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6 ways to buffer our children’s mental health

Overlooked mental health concerns in childhood often escalate into adolescence, and eventually across the lifespan. Left untreated, myriad associated issues such as addiction and incarceration can transpire. Children’s lives have been significantly disrupted by COVID-19 – and with an unclear end in sight, buffering their mental health is a priority. Listed are six protective suggestions:

Model self-regulation. In a nutshell, self-regulation is control of oneself by oneself. Children’s abilities to regulate their behaviors, emotions and thoughts are significantly influenced by what is modeled by their caregivers. In watching their caregivers, children learn how to respond to questions like “When I’m upset, sad or unfocused, I ______?”

Make time for “serious” play: Exuberant play without sophisticated contraptions and electronics has immense cathartic power. Play not only supports self-regulation but propels creativity, develops resilience, combats stress and encourages self-control. Examples of “serious” play include sensory-driven, child-directed activities like building forts with big boxes and over-sized pillows or making messy mud pies outdoors in the fresh air.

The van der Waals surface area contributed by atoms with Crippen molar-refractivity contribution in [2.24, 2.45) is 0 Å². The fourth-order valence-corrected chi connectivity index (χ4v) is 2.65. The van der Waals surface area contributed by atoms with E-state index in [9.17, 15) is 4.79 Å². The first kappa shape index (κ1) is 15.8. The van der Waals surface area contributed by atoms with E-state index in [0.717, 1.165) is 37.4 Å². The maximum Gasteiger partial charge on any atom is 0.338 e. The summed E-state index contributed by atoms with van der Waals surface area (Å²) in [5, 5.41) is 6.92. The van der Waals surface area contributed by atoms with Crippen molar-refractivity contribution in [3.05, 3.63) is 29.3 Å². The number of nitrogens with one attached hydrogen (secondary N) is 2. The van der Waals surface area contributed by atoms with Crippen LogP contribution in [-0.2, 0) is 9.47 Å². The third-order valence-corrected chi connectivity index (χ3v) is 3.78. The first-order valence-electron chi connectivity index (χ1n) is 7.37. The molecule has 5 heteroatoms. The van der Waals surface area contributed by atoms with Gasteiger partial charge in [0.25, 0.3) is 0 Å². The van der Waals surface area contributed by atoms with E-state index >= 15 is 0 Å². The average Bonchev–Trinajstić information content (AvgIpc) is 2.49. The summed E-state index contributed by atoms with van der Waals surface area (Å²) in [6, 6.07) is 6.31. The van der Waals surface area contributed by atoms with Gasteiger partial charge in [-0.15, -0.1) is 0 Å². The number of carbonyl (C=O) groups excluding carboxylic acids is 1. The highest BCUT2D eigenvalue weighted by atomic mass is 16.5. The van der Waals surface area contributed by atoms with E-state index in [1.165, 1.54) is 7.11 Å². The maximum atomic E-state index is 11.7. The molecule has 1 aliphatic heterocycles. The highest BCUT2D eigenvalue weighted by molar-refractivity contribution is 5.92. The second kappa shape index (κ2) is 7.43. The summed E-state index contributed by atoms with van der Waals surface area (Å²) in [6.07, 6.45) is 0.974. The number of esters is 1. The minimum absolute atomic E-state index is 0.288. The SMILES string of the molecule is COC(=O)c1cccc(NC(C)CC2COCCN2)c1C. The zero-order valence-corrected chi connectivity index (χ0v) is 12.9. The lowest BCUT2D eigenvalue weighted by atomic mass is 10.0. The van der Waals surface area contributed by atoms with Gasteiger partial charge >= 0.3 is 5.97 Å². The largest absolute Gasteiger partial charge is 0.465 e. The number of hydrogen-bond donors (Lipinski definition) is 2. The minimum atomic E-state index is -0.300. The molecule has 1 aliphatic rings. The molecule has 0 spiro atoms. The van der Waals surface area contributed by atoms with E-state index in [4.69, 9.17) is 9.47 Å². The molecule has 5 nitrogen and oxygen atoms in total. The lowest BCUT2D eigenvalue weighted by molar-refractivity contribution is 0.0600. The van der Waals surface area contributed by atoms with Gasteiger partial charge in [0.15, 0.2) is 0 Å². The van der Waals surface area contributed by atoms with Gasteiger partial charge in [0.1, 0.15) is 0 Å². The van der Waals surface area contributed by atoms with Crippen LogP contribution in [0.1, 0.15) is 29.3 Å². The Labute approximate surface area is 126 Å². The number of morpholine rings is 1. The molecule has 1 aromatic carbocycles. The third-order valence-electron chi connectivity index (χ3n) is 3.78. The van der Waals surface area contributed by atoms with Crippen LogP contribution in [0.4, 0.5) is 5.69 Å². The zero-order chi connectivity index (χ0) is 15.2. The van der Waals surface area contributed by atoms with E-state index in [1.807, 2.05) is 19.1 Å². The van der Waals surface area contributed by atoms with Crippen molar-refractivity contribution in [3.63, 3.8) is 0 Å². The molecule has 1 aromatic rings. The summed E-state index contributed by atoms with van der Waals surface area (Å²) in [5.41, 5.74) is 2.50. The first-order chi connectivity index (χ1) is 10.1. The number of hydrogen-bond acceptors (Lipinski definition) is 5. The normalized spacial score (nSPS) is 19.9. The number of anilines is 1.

Start a self-expressive hobby: Self-expression is an essential element of strong mental health. Due to a limited vocabulary and inability to think abstractly, children often struggle to express their thoughts and feelings. A self-expressive hobby like painting, sculpting or journaling facilitates the release of uncomfortable emotions in a nonthreatening, safe and supportive way.

Connect, not correct: View children’s behavior as communication of their inner world. When inappropriate behavior surfaces, focus on what is driving it. If a child begins struggling to process “big” feelings, use connection to support the child in learning to self-regulate. Connection may look like a warm embrace with encouraging words in a caring and calming tone.

Up attachment: Children see their caregivers as a secure base, a haven to which they can teeter back and forth for emotional refueling and protection. During times of stress, it is common for children to become emotionally demanding. Use supportive methods to make them feel more secure, for example, breathing and relaxation exercises, or snuggling and reading a book together.

Stick to the basics: Children require consistency and structure. Both communicate safety and predictability. Alongside daily routines, an age-appropriate sleep schedule and proper diet are crucial for sound mental health, as well as daily exercise, sunshine, and socializing – via FaceTime or Zoom as restrictions apply.

Although children can never be completely shielded from life’s challenges, caregivers can use unprecedented times like these to make children more resilient and willing to step out into an ever-changing world.

Ariel Liese holds a Ph.D. in educational psychology.

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